Many wooden bird houses are diamond-shaped with extensive sides that allow junior birds more space to develop and provide enough nesting materials. Still, wrens may stay in houses of any pattern if the entire dimensions are proper.
Wren Bird House Management
If maintained well, The Wren houses will retain their structure and beauty for years to come without the need for staining or waterproofing.
However, you will need to clean and inspect the house minimum of once a year. The proper time for washing a nestbox is during the autumn months after the infants have left the nest.
Cleaning the House
For your security, wear gloves & a face mask when cleaning the house.
● Move house from the tree to a comfortable location.
● Remove all nesting materials, debris, or feathers.
● Use a hose to clean the interior of the bird house and wipe out any leftover stuff with a towel. You can use a stiff brush to loosen any tough material.
● Wash with soapy liquid and clean completely.
● Leave the base unattached and let it dry in good sunshine.
If you discover the right location to fix your bird house and understand the essential steps to clean it out every year, you should be rewarded with plenty of Wrens every season.
Building or Buying Wren Bird Houses
If you are thinking of buying or building one, check out these perfect Wren house plans.
Diamond Shaped Bird House Plans
Wrens will enjoy this picturesque, diamond-shaped bird house. The simple plan is good to follow, needs some tools, and features pictures and measures. You can pick a wood that suits your decor for more design integrity, and the birds will welcome your style!
Wren Bird House with Side Door
This bird house plan by EmpressOfDirt is another great design to look for. The most interesting thing is that it only needs one piece of wood!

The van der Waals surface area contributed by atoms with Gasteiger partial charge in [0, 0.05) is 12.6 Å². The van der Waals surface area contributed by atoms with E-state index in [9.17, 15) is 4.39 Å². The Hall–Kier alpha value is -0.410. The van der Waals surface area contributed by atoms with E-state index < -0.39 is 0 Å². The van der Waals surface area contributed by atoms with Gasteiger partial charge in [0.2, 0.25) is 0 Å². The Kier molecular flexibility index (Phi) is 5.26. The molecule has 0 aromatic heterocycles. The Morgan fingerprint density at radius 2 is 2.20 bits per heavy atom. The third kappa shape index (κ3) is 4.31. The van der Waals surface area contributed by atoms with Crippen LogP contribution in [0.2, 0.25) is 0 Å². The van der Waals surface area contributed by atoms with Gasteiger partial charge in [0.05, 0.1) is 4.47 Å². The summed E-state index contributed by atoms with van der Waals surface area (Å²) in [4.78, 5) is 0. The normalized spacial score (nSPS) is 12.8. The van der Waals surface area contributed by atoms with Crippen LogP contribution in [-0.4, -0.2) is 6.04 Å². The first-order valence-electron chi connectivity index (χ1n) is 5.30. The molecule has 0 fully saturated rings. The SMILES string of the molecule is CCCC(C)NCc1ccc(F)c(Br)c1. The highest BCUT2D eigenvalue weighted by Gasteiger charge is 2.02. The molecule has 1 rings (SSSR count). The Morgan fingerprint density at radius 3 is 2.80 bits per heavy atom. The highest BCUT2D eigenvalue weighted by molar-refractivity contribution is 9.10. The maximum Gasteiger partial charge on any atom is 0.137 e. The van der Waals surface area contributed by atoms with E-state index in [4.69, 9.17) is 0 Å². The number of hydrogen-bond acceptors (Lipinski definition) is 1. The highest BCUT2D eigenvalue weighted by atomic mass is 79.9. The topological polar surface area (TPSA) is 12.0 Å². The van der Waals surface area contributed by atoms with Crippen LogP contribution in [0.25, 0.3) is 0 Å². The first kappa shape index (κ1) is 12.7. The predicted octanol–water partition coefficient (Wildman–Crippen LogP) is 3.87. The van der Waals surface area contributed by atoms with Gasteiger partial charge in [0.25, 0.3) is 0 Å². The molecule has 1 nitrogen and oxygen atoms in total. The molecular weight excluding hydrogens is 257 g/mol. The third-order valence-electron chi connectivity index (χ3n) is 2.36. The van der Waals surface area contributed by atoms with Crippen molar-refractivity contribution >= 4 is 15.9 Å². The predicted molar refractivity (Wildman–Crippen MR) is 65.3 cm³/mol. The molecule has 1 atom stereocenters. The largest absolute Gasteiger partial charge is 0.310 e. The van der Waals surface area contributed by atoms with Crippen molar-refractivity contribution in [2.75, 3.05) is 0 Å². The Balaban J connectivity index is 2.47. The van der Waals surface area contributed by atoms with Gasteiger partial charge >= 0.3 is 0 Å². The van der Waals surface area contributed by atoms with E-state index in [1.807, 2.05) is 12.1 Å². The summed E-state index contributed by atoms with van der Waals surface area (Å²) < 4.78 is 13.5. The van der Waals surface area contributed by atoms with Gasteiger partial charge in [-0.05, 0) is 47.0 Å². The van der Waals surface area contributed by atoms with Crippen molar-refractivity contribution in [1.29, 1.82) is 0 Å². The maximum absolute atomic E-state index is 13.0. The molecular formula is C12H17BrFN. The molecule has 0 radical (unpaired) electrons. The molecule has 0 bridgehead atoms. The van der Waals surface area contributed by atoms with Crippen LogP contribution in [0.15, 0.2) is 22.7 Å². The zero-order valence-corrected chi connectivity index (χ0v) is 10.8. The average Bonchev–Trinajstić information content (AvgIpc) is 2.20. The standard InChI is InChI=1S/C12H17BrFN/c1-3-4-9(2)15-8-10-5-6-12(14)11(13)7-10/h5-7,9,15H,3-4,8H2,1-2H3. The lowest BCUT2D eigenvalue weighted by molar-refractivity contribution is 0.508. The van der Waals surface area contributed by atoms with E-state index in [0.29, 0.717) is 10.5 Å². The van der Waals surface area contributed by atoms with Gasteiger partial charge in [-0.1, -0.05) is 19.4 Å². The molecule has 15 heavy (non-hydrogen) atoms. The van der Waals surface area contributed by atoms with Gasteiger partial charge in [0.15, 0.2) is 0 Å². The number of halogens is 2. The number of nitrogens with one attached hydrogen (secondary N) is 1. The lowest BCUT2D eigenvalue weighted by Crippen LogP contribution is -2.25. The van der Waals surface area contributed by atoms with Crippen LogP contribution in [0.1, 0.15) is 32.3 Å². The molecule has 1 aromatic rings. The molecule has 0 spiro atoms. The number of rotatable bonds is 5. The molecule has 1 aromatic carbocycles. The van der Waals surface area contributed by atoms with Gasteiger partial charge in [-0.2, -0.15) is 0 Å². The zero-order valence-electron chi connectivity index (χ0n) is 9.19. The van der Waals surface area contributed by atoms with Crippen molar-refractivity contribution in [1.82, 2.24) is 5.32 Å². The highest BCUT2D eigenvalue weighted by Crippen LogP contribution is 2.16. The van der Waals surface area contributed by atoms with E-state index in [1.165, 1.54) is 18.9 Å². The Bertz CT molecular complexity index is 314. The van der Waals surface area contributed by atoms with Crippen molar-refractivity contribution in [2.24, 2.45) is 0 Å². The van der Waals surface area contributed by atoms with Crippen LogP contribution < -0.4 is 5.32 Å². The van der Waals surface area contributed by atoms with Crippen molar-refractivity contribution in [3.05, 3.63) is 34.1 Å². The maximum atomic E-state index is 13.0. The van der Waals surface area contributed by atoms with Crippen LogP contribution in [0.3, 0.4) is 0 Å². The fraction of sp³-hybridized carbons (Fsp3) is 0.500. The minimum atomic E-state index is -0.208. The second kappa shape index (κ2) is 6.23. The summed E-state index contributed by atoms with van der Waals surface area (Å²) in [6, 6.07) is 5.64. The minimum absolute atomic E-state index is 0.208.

The house will support your Wren to raise their infants and keep predators out.
Two Hanging Wooden Bird House Plans
Two Wren house plans by TheBirdersReport, a classic design that highlights two entrance options. The unique slotted access makes it comfortable for Wrens to bring nesting pieces like long twigs inside.
Wren Nest Box Plan
You will need softwood when constructing this wooden bird house. The plan from 70birds.com features a hinged cover for comfortable cleaning once vacated in the autumn. You can also build these bird house kits for kids to spend an excellent time with them.
Spacious Wooden Bird House Plan
These tall bird house kits are like large villas to a little Wren. The bird house plan from freewoodpuzzles.com is an easy-to-follow design to building a simple but effective piece for your backyard.
Wren Nests in Bird Houses
Wrens are adaptable species and may nest wherever they wish, including mailboxes, garden pots, garden boots, drainpipes, or other unusual options.
The Wren’s nest has a lovely and delicate dome structure consisting of plant material, moss, leaves, lichen, and feathers.
A male bird may make up to 12 nests for its mates, but only one will act as a shelter for the broods. Once the female wren has chosen her desired spot, she will attach a soft lining to cush her eggs.
After building the nest, the female bird will lay one egg per day till a clutch of 5 to 6 eggs end.
After the eggs hatch, both parents will serve the chicks in the nest. The female will rest with the young throughout this time, and the male will sleep in another crevice.
When time is near for the young to leave the nest, you will notice the adult male wandering around more often. Providing fewer feedings will push the young one to go away.
You can set goals to bird-watch for these Wrens after you have placed your bird house in your backyard and record your results.